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The tumor that was a blessing – Cyberknife treatment that saved the life of a grateful patient

Imagine having a reoccurring toothache, then going to your physician to request a higher prescription of pain medicine, all to find out that request is denied and instead a referral for a MRI is suggested which then leads to the discovery of a brain tumor?

This is what 64-year-old uninsured former Catholic School teacher, Ethel Wentink, experienced once she learned that she needed a MRI from constant pain that surfaced on the right side of her mouth up through the side of her head that proved to be a meningioma brain tumor. This type of benign brain tumor, in its current state, is not life-threatening but it needed to be removed or killed. After receiving, “the most devastating news you could hear”, said Wentink, she began the search for treatment options.

At the time of her research, Advocate Lutheran General Hospital had just began its Cyberknife treatment options, which includes frameless robotic radiosurgery system used for treating benign tumors, malignant tumors and other medical conditions. Despite its name, CyberKnife involves no knives or scalpels. Instead, this technology utilizes a combination of CT imaging and computer-controlled robotics to deliver precise treatment with no incision, no blood loss and no pain.

 “Without this treatment the tumor would grow and cause an increase of pain, neurologic problems including stroke and facial weakness,” said Dr. John Ruge, Neurological Surgeon at Advocate Lutheran General Hospital in Park Ridge, IL. “In Wentink’s case it was suggested by a multidisciplinary team of surgeons that Cyberknife treatment be used instead of surgery.”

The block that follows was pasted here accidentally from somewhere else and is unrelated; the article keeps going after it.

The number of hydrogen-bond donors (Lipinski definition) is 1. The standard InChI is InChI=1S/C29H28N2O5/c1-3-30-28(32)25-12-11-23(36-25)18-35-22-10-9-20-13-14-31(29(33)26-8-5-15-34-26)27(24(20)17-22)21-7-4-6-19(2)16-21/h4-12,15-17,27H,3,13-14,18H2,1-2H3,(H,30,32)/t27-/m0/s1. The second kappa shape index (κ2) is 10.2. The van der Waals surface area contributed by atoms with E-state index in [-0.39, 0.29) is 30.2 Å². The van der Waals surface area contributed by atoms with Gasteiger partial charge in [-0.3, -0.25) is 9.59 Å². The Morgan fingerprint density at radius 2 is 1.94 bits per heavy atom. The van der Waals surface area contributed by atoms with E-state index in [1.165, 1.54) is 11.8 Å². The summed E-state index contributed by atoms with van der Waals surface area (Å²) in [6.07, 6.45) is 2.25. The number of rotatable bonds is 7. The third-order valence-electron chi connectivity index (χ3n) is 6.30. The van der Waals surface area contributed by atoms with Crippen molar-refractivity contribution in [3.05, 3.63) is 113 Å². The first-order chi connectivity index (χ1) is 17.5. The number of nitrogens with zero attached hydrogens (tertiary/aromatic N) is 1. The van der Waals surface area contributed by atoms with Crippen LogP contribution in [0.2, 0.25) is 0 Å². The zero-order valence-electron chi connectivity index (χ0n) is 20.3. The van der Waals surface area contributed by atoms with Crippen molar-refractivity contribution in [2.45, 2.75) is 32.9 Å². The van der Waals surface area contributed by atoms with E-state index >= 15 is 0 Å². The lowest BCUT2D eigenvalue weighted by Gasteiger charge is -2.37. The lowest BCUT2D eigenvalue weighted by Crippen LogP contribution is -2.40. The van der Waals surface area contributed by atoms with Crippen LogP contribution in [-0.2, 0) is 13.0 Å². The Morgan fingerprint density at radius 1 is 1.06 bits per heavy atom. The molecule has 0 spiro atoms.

After only three 1-hour sessions of 147 Cyberknife laser beams precisely directed at Ethel’s tumor, slight bruises and no malfunctions of motor control her tumor is completely non-life threatening.

After being free of cancer risks, Ethel was left with remaining treatment bills, having no insurance she applied for Financial Charity Care, which she was granted. “I just couldn’t take their financial assistance and walk away,” said Wentink. Therefore, she decided to take classes at Lutheran General Hospital’s volunteer program. Today, Wentink has completed over 300 volunteer hours in less than a year, where she is part of the art cart team, making flowers for inpatients.

Ethel views her brain tumor as “the tumor that was a blessing” getting her out the house, meeting new people and friends. She is enjoying her volunteer experience so much that she is now completing classes to become a volunteer for Advocate Children’s Hospital.

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